Asthma :: Results of Asthma Clinical Research Centers Study Examined Poorly Controlled Asthma

A nationwide, multi-center clinical trial of the American Lung Association?s Asthma Clinical Research Centers (ACRC) has found that neither low-dose theophylline nor montelukast improve asthma control in people who were using just a short acting inhaled bronchodilator, but that low-dose theophylline is beneficial in those patients who had not been prescribed inhaled corticosteroids.

?Our study confirms that low-dose theophylline is a useful alternative in those patients who are not able or willing to take inhaled corticosteroids,? said Norman H. Edelman, MD, American Lung Association Chief Medical Officer. ?Inhaled corticosteroids have become a mainstay of asthma treatment.

The results of our research offer greater data for physicians treating patients who cannot or will not use inhaled corticosteroids. And true to the goals of our Asthma Clinical Research Centers program, this is information that physicians can immediately use to help manage their patients? asthma,? said Dr. Edelman.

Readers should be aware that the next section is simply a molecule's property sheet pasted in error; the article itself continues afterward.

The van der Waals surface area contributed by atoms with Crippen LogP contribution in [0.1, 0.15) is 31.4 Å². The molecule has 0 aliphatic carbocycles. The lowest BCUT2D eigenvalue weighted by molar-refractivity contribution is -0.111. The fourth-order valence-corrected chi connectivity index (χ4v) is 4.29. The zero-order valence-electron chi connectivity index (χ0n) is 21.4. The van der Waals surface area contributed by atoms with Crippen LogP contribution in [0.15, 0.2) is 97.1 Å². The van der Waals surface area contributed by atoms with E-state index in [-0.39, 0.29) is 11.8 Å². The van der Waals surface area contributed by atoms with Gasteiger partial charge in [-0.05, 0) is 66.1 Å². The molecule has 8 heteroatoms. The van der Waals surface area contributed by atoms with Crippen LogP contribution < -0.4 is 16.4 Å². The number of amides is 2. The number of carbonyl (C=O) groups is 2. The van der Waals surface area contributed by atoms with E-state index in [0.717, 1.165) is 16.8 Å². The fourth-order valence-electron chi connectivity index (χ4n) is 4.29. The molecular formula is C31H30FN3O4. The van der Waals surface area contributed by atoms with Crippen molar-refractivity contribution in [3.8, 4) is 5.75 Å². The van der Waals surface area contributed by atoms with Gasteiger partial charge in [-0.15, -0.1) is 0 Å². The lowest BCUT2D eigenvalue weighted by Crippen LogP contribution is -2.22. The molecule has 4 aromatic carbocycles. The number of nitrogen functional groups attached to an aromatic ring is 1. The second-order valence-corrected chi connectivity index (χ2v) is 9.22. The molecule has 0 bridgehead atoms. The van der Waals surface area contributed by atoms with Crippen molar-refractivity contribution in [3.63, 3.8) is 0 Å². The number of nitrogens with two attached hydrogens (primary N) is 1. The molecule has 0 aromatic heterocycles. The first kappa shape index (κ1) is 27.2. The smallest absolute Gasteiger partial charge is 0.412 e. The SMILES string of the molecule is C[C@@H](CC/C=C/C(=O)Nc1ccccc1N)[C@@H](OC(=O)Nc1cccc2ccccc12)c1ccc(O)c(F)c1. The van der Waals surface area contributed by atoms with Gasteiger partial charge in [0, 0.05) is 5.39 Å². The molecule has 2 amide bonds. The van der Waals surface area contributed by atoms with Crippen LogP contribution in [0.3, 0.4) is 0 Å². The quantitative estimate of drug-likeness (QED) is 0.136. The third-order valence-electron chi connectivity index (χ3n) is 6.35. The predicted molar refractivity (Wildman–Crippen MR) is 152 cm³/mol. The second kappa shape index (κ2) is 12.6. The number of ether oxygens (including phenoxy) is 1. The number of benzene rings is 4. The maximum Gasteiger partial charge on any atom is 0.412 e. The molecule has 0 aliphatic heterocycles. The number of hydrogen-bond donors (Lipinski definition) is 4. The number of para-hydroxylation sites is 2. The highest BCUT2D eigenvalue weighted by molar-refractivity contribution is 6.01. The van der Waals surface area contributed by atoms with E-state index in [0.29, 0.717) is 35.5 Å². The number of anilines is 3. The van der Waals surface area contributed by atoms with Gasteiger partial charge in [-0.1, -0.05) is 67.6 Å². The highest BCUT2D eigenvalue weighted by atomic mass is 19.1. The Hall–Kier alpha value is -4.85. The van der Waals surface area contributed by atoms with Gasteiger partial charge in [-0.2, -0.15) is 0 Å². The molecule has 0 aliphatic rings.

Study results, ?Clinical Trial of Low-Dose Theophylline and Montelukast in Patients with Poorly Controlled Asthma,? were published in the February issue of the American Journal of Respiratory and Clinical Care Medicine.

Asthma symptoms, quality of life, and asthma control were consistent between both the treatment and control groups, although patients who took theophylline experienced more nausea and nervousness than those taking the placeboa.

The American Lung Association Asthma Clinical Research Centers (ACRC) Network is the nation?s largest not-for-profit network of clinical research centers dedicated to asthma treatment research. The ACRC conducts large clinical trials that will have a direct impact on patient care and asthma treatment. It has attracted some of the best asthma investigators worldwide and consists of 20 asthma clinical research centers and a Data Coordinating Center.

More than 35 million Americans have chronic lung disease, including more than 20 million with asthma. Asthma ranks among the top 10 leading conditions causing limitation of activity. The American Lung Association?s asthma work beyond the ACRC includes school-based programs (Open Airways For Schools, Asthma-Friendly Schools Initiative), adult education (Breathe Well, Live Well), and advocacy efforts on the local, state and federal levels.

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